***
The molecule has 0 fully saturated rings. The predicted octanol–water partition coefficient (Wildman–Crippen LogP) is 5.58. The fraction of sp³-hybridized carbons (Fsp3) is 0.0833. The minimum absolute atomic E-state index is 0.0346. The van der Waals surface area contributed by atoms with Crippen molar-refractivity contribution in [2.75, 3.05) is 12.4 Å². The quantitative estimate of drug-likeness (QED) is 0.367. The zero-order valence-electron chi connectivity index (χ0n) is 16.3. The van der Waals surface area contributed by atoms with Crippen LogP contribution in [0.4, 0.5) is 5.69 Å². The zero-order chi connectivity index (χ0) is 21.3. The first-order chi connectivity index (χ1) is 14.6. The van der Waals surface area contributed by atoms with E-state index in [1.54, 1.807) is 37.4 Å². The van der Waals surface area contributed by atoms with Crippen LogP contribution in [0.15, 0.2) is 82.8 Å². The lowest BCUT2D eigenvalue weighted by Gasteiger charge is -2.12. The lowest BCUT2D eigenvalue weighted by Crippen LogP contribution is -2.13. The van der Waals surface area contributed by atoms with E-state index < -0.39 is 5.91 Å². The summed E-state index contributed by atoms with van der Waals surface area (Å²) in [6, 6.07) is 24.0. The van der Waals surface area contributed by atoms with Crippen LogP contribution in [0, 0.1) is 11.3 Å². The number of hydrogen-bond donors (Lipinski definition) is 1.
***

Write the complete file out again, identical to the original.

The molecule has 0 fully saturated rings. The predicted octanol–water partition coefficient (Wildman–Crippen LogP) is 5.58. The fraction of sp³-hybridized carbons (Fsp3) is 0.0833. The minimum absolute atomic E-state index is 0.0346. The van der Waals surface area contributed by atoms with Crippen molar-refractivity contribution in [2.75, 3.05) is 12.4 Å². The quantitative estimate of drug-likeness (QED) is 0.367. The zero-order valence-electron chi connectivity index (χ0n) is 16.3. The van der Waals surface area contributed by atoms with Crippen LogP contribution in [0.4, 0.5) is 5.69 Å². The zero-order chi connectivity index (χ0) is 21.3. The first-order chi connectivity index (χ1) is 14.6. The van der Waals surface area contributed by atoms with E-state index in [1.54, 1.807) is 37.4 Å². The van der Waals surface area contributed by atoms with Crippen LogP contribution in [0.15, 0.2) is 82.8 Å². The lowest BCUT2D eigenvalue weighted by Gasteiger charge is -2.12. The lowest BCUT2D eigenvalue weighted by Crippen LogP contribution is -2.13. The van der Waals surface area contributed by atoms with E-state index < -0.39 is 5.91 Å². The summed E-state index contributed by atoms with van der Waals surface area (Å²) in [6, 6.07) is 24.0. The van der Waals surface area contributed by atoms with Crippen LogP contribution in [0, 0.1) is 11.3 Å². The number of hydrogen-bond donors (Lipinski definition) is 1.